Archaeologists discover secret Aztec tunnel adorned with carvings and paintings under bustling street in Mexico that was built by Emperor Montezuma 600 years ago.
Workers stumbled upon a 15th century tunnel while digging to build a bus stop outside of Mexico City. The tunnel is said to have been built by Emperor Moctezuma I and linked to the god of water and fertility – Tlaloc. Experts have found remains of statues, carving and inscriptions throughout the tunnel .
Archaeologists have unearthed a secret Aztec tunnel that has been hiding under the bustling streets outside of Mexico City for more than 600 years.
Adorned with carvings and paintings, the passageway that dates back to the 15th century was built by Emperor Montezuma I and linked to the god of water and fertility – Tlaloc.
The ancient discovery is part of 15 year-long conservation project around la Calzada de San Cristobal, which is home to a massive structure built by indigenous people hundreds of years ago.
The findings were announced by the Mexican Institute of Anthropology and History (INAH), which noted that the wall was adorned with several rock carvings and statues, deeming them a ‘huge archaeological value in the city of Ecatepec de Morelos, in the central Mexican state of Mexico’, as reported by Express.
Decorating the 27.5-foot long wall are 11 carved images and as well as what was once a wooden gate.
Other items found inside include artifacts made of glass, porcelain, majolica, in addition to remains of statues — there is a decapitated seated figure and what appears to be feet from another statue.
However, what excited archaeologists the most are the images linked to the Aztec god of water and fertility – Tlaloc.
The tunnel chamber was discovered outside of Mexico city (right). Adorned with carvings and paintings, the passageway that dates back to the 15th century is believed to have been built by Emperor Montezuma I and linked to the god of water and fertility – Tlaloc (pictured left is a representation)
This ancient god is usually depicted with goggle eyes and fangs, and is often paired with lightning, maize and water in visual representations and artwork.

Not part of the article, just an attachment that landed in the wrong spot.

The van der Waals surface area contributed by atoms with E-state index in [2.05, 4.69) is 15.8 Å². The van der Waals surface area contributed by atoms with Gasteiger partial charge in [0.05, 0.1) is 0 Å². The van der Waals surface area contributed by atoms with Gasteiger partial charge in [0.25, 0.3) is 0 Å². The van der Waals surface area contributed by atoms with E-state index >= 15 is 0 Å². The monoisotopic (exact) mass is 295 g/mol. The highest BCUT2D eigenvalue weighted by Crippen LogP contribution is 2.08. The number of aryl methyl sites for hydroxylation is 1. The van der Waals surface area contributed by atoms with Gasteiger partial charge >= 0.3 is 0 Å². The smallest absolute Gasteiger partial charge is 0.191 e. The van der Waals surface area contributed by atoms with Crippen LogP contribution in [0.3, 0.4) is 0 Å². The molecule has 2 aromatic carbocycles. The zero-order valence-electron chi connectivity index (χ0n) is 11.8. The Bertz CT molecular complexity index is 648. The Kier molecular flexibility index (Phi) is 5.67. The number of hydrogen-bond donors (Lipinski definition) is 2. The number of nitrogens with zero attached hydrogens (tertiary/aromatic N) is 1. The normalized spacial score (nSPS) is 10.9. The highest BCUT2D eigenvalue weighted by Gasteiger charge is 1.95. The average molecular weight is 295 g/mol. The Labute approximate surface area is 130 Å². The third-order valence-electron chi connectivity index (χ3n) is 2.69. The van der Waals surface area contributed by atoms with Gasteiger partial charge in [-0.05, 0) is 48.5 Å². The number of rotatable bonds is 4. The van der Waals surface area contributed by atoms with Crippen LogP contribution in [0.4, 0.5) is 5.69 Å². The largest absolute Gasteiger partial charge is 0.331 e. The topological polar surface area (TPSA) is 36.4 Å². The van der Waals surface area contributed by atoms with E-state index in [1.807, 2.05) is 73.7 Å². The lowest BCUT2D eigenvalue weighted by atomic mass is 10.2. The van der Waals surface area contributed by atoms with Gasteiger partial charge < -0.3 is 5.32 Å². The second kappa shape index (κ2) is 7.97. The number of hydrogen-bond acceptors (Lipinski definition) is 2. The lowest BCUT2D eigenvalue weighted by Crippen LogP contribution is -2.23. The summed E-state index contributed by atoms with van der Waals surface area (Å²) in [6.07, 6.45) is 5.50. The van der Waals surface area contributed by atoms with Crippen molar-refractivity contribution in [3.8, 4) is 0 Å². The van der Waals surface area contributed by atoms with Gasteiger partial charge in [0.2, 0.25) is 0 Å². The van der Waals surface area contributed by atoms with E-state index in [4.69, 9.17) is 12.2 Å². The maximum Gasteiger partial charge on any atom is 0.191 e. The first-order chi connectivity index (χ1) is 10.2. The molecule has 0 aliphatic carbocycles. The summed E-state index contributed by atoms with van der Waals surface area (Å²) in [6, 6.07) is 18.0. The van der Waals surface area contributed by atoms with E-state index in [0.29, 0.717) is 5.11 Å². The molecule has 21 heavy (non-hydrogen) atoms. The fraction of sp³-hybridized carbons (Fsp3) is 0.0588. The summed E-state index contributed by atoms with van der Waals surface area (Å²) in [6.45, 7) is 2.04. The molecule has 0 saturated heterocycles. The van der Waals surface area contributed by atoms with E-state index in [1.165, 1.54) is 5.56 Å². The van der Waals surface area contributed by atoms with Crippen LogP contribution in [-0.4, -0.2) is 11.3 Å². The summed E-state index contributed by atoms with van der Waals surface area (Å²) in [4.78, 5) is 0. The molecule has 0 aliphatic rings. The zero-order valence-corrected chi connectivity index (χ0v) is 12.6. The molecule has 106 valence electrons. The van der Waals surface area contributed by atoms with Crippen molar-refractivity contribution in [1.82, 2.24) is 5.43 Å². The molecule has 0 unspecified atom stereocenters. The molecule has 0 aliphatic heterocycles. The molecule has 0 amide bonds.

Although Tlalo is believed to be a giver of life, Aztecs feared this god because they believe he sent down hail and lightening and had the ability to poison their water sources.
The site in which the wall was found is part of a more than decade long conservation project around la Calzada de San Cristobal.
This tunnel was believed to have been built by the famed Aztec Empire Moctezuma I who is said to have brought social, economic and political reform to strengthen Aztec rule.
Moctezuma I, the second Aztec emperor, ruled from about 1440 to 1469, who was followed by Moctezuma, the emperor who first confronted — and succumbed to — Hernan Cortes.
The site in which the wall was found is part of a more than decade long conservation project around la Calzada de San Cristobal
This tunnel was believed to have been built by the famed Aztec Empire Moctezuma I who is said to have brought social, economic and political reform to strengthen Aztec rule. Piece of statues were found inside of the tunnel such as feet and a decapitated seated figure
Aztecs were famous for their agriculture, introducing irrigation, draining swamps,and creating artificial islands in the lakes.
This civilization also developed a form of hieroglyphic writing, a complex calendar system and built famous pyramids and temples — they were also known for their cannibalism and human sacrificial rituals.
Aztecs were famous for their agriculture, introducing irrigation, draining swamps, creating artificial islands in the lakes and building intricate structures like
In May, archaeologists discovered the remains of more than 450 people at the ancient Zultepec-Tecoaque site in what is now modern day Mexico City. Experts say they were kept prisoner for six months, fed and then used in sacrificial enactment scenes from mythology.
They were members of a Spanish convoy from Cuba who reached Aztec territory in 1520, laden with supplies for Conquistador Hernan Cortes.
But they met a grisly end at the hands of their Aztec captors, who held them prisoner in doorless cells where they were ‘fattened up’ for sacrifice.
The Aztec inhabitants of Zultepec captured a convoy of about 15 male Spaniards, 50 women, 10 children and 45 foot soldiers in 1520. Over the next six months the town ate the prisoners – including toddlers and pregnant female ‘warriors’ whose heads were strung up on skull racks alongside their men.